National Trust Names 11 Most Endangered Sites

June 1, 2009

By David Sokol

The National Trust for Historic Preservation has revealed its list of America’s 11 Most Endangered Historic Places for 2009.

On April 28, NTHP president Richard Moe and actor Diane Keaton, an NTHP trustee, delivered the announcement in Los Angeles while standing near the Century Plaza Hotel (1966), a 19-story building by Minoru Yamasaki that is one of the sites on this year’s list. The others include:

  • Ames Shovel Shops, Easton, Massachusetts
  • Cast-iron architecture of Galveston, Texas
  • Dorchester Academy, Midway, Georgia
  • Human Services Center, Yankton, South Dakota
  • Lāna‘i City, Hawai‘i
  • Enola Gay hangar, Wendover Airfield, Utah
  • Memorial Bridge, Portsmouth, New Hampshire to Kittery, Maine
  • Miami Marine Stadium, Virginia Key, Florida
  • Mount Taylor, New Mexico
  • Unity Temple, Oak Park, Illinois
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The sites on this 22nd annual roster represent various points in the span of American political and social history. The 75-year-old Greek Revival dormitory at Dorchester Academy is the last building at the school, founded for freedman in 1868 and later a center for civil rights–era voter registration drives, for example. Seemingly untouched but threatened by development, the Ames buildings provide a snapshot of New England industry in the 19th century, and the plantation town Lāna‘i City was pineapple baron James Dole’s version of Pullman, Illinois.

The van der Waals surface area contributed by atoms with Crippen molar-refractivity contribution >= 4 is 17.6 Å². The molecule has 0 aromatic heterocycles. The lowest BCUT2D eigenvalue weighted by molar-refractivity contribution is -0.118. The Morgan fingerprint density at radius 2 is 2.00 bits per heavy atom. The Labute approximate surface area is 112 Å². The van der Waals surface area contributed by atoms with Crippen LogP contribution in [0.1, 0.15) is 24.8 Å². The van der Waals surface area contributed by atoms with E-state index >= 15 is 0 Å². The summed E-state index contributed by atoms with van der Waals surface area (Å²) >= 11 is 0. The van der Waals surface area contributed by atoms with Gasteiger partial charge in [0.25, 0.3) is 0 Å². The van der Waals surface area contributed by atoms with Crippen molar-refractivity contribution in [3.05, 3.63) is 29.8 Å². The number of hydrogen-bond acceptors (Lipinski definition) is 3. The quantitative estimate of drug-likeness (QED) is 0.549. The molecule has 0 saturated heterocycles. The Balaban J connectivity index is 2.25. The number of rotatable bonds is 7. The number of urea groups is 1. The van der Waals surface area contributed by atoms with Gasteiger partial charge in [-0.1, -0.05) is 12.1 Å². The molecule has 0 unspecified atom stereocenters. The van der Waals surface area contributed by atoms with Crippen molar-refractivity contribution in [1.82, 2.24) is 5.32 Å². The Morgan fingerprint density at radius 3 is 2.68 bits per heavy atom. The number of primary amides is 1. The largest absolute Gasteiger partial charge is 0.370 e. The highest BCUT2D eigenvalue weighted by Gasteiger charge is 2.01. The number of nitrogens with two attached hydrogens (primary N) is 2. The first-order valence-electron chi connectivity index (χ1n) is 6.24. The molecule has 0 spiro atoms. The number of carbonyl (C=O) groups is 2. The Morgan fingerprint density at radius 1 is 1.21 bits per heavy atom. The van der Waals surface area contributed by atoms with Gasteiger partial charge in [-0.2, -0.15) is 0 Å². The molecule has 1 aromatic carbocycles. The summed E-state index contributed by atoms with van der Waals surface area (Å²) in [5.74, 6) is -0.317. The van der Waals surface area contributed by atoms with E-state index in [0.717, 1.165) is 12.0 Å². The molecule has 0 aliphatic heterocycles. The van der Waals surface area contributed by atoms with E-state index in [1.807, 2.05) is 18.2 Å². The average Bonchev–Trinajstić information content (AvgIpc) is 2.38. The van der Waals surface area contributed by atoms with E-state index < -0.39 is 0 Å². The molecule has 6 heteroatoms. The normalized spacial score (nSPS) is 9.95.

Several endangered places also represent 20th-century innovation. Memorial Bridge was the first major lift bridge in the eastern U.S., although cash-strapped state governments have neglected its maintenance; NTHP senior vice president Peter Brink calls current economic conditions “a double-edged sword in terms of preservation,” because recession has relieved certain development pressures but also has complicated fundraising.

More definitively Modernist endangered places include Unity Temple, designed by Frank Lloyd Wright for his Unitarian congregation in Oak Park and dedicated in 1909; it was one of the first public buildings to feature exposed concrete. Miami Marine Stadium was built entirely of poured concrete and features a cantilevered folded-plate roof.

Modernism’s expansive presence on the watch list dovetails with NTHP’s growing interest in recent design and technological feats, and particularly with its Modernism + Recent Past Initiative. Unveiled in mid-April, the initiative will focus on elevating public understanding of architectural works and landscapes constructed within the last 50 years. NTHP’s efforts come at a time when one of the most prevalent concerns of contemporary architecture—sustainable design—is being deployed by developers to justify teardowns. The new owners of Yamasaki’s Century Plaza Hotel, for example, intend to demolish that signature mid-century building for two green towers. “But it is more sustainable to save and retrofit older buildings,” Brink says, “than it is to demolish them, even when building something very green.”

Visit the Trust’s Web site to learn more about the 11 Most Endangered Historic Places campaign.

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